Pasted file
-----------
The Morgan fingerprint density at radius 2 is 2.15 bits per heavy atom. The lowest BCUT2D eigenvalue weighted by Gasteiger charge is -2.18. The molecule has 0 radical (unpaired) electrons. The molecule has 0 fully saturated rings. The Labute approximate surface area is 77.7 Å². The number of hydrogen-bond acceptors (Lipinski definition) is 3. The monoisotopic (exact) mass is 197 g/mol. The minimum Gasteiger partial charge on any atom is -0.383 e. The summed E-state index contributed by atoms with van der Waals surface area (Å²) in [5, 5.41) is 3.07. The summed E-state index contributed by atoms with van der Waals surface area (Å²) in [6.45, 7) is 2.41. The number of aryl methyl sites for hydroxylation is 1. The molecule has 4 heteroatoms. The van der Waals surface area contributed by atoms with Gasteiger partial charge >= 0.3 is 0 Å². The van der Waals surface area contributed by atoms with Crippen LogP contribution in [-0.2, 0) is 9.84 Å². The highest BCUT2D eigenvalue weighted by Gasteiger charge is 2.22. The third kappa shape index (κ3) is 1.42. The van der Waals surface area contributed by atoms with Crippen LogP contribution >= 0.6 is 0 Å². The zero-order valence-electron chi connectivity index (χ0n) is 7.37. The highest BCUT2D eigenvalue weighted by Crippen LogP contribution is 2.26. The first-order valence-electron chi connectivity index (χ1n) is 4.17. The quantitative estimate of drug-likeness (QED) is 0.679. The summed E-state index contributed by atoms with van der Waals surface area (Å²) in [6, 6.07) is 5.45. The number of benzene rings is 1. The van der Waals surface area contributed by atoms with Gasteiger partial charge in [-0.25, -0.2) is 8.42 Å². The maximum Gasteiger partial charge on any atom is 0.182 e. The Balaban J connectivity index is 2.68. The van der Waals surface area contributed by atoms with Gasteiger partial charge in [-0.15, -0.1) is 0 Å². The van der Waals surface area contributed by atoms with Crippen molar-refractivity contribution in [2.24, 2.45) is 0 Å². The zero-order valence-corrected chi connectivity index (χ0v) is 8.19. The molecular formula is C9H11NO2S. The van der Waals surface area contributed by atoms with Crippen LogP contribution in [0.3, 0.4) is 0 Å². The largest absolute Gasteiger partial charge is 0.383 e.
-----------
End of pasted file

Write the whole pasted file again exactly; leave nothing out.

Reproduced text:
The Morgan fingerprint density at radius 2 is 2.15 bits per heavy atom. The lowest BCUT2D eigenvalue weighted by Gasteiger charge is -2.18. The molecule has 0 radical (unpaired) electrons. The molecule has 0 fully saturated rings. The Labute approximate surface area is 77.7 Å². The number of hydrogen-bond acceptors (Lipinski definition) is 3. The monoisotopic (exact) mass is 197 g/mol. The minimum Gasteiger partial charge on any atom is -0.383 e. The summed E-state index contributed by atoms with van der Waals surface area (Å²) in [5, 5.41) is 3.07. The summed E-state index contributed by atoms with van der Waals surface area (Å²) in [6.45, 7) is 2.41. The number of aryl methyl sites for hydroxylation is 1. The molecule has 4 heteroatoms. The van der Waals surface area contributed by atoms with Gasteiger partial charge >= 0.3 is 0 Å². The van der Waals surface area contributed by atoms with Crippen LogP contribution in [-0.2, 0) is 9.84 Å². The highest BCUT2D eigenvalue weighted by Gasteiger charge is 2.22. The third kappa shape index (κ3) is 1.42. The van der Waals surface area contributed by atoms with Crippen LogP contribution >= 0.6 is 0 Å². The zero-order valence-electron chi connectivity index (χ0n) is 7.37. The highest BCUT2D eigenvalue weighted by Crippen LogP contribution is 2.26. The first-order valence-electron chi connectivity index (χ1n) is 4.17. The quantitative estimate of drug-likeness (QED) is 0.679. The summed E-state index contributed by atoms with van der Waals surface area (Å²) in [6, 6.07) is 5.45. The number of benzene rings is 1. The van der Waals surface area contributed by atoms with Gasteiger partial charge in [-0.25, -0.2) is 8.42 Å². The maximum Gasteiger partial charge on any atom is 0.182 e. The Balaban J connectivity index is 2.68. The van der Waals surface area contributed by atoms with Gasteiger partial charge in [-0.15, -0.1) is 0 Å². The van der Waals surface area contributed by atoms with Crippen molar-refractivity contribution in [2.24, 2.45) is 0 Å². The zero-order valence-corrected chi connectivity index (χ0v) is 8.19. The molecular formula is C9H11NO2S. The van der Waals surface area contributed by atoms with Crippen LogP contribution in [0.3, 0.4) is 0 Å². The largest absolute Gasteiger partial charge is 0.383 e.